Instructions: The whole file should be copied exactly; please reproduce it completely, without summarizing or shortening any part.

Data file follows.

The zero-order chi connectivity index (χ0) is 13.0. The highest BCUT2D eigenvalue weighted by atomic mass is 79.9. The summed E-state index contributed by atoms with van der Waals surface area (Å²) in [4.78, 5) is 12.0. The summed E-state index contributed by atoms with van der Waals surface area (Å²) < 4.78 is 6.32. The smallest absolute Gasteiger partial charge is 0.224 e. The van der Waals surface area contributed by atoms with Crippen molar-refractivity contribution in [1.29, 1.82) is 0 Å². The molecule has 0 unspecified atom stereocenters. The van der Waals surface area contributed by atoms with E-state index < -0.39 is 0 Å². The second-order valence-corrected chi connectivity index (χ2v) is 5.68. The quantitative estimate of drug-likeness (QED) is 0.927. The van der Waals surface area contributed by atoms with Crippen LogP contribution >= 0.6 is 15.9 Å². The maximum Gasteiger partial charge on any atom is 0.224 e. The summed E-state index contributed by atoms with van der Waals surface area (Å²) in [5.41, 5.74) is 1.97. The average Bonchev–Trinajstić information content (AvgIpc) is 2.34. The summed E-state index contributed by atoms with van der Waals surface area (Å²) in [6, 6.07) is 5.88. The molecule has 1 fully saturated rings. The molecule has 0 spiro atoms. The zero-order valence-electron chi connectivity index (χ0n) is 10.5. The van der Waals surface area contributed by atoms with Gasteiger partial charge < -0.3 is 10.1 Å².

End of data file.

The zero-order chi connectivity index (χ0) is 13.0. The highest BCUT2D eigenvalue weighted by atomic mass is 79.9. The summed E-state index contributed by atoms with van der Waals surface area (Å²) in [4.78, 5) is 12.0. The summed E-state index contributed by atoms with van der Waals surface area (Å²) < 4.78 is 6.32. The smallest absolute Gasteiger partial charge is 0.224 e. The van der Waals surface area contributed by atoms with Crippen molar-refractivity contribution in [1.29, 1.82) is 0 Å². The molecule has 0 unspecified atom stereocenters. The van der Waals surface area contributed by atoms with E-state index < -0.39 is 0 Å². The second-order valence-corrected chi connectivity index (χ2v) is 5.68. The quantitative estimate of drug-likeness (QED) is 0.927. The van der Waals surface area contributed by atoms with Crippen LogP contribution >= 0.6 is 15.9 Å². The maximum Gasteiger partial charge on any atom is 0.224 e. The summed E-state index contributed by atoms with van der Waals surface area (Å²) in [5.41, 5.74) is 1.97. The average Bonchev–Trinajstić information content (AvgIpc) is 2.34. The summed E-state index contributed by atoms with van der Waals surface area (Å²) in [6, 6.07) is 5.88. The molecule has 1 fully saturated rings. The molecule has 0 spiro atoms. The zero-order valence-electron chi connectivity index (χ0n) is 10.5. The van der Waals surface area contributed by atoms with Gasteiger partial charge < -0.3 is 10.1 Å².